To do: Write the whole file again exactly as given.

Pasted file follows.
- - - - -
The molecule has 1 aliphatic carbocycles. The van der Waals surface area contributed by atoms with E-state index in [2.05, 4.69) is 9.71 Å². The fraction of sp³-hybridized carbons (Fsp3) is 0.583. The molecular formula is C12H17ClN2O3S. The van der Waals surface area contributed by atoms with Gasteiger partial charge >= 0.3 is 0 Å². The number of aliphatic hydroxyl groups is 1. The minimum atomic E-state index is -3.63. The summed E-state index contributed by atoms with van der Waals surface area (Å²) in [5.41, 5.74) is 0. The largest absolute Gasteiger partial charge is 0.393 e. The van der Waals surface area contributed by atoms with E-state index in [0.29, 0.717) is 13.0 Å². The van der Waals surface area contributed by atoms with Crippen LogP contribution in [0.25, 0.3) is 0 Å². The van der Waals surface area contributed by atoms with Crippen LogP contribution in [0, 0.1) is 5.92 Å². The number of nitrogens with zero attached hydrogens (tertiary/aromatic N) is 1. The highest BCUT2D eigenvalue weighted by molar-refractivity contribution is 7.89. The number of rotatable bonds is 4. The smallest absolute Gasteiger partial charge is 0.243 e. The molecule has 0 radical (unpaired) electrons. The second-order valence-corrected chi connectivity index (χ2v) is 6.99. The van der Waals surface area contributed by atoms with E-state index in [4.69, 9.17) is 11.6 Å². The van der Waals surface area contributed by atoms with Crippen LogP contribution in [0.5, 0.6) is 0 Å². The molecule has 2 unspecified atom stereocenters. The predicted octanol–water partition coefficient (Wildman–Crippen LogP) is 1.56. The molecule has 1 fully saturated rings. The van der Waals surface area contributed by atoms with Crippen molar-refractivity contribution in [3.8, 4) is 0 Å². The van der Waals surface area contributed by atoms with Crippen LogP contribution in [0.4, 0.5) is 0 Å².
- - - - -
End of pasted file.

The molecule has 1 aliphatic carbocycles. The van der Waals surface area contributed by atoms with E-state index in [2.05, 4.69) is 9.71 Å². The fraction of sp³-hybridized carbons (Fsp3) is 0.583. The molecular formula is C12H17ClN2O3S. The van der Waals surface area contributed by atoms with Gasteiger partial charge >= 0.3 is 0 Å². The number of aliphatic hydroxyl groups is 1. The minimum atomic E-state index is -3.63. The summed E-state index contributed by atoms with van der Waals surface area (Å²) in [5.41, 5.74) is 0. The largest absolute Gasteiger partial charge is 0.393 e. The van der Waals surface area contributed by atoms with E-state index in [0.29, 0.717) is 13.0 Å². The van der Waals surface area contributed by atoms with Crippen LogP contribution in [0.25, 0.3) is 0 Å². The van der Waals surface area contributed by atoms with Crippen LogP contribution in [0, 0.1) is 5.92 Å². The number of nitrogens with zero attached hydrogens (tertiary/aromatic N) is 1. The highest BCUT2D eigenvalue weighted by molar-refractivity contribution is 7.89. The number of rotatable bonds is 4. The smallest absolute Gasteiger partial charge is 0.243 e. The molecule has 0 radical (unpaired) electrons. The second-order valence-corrected chi connectivity index (χ2v) is 6.99. The van der Waals surface area contributed by atoms with E-state index in [4.69, 9.17) is 11.6 Å². The van der Waals surface area contributed by atoms with Crippen LogP contribution in [0.5, 0.6) is 0 Å². The molecule has 2 unspecified atom stereocenters. The predicted octanol–water partition coefficient (Wildman–Crippen LogP) is 1.56. The molecule has 1 fully saturated rings. The van der Waals surface area contributed by atoms with Crippen molar-refractivity contribution in [3.8, 4) is 0 Å². The van der Waals surface area contributed by atoms with Crippen LogP contribution in [0.4, 0.5) is 0 Å².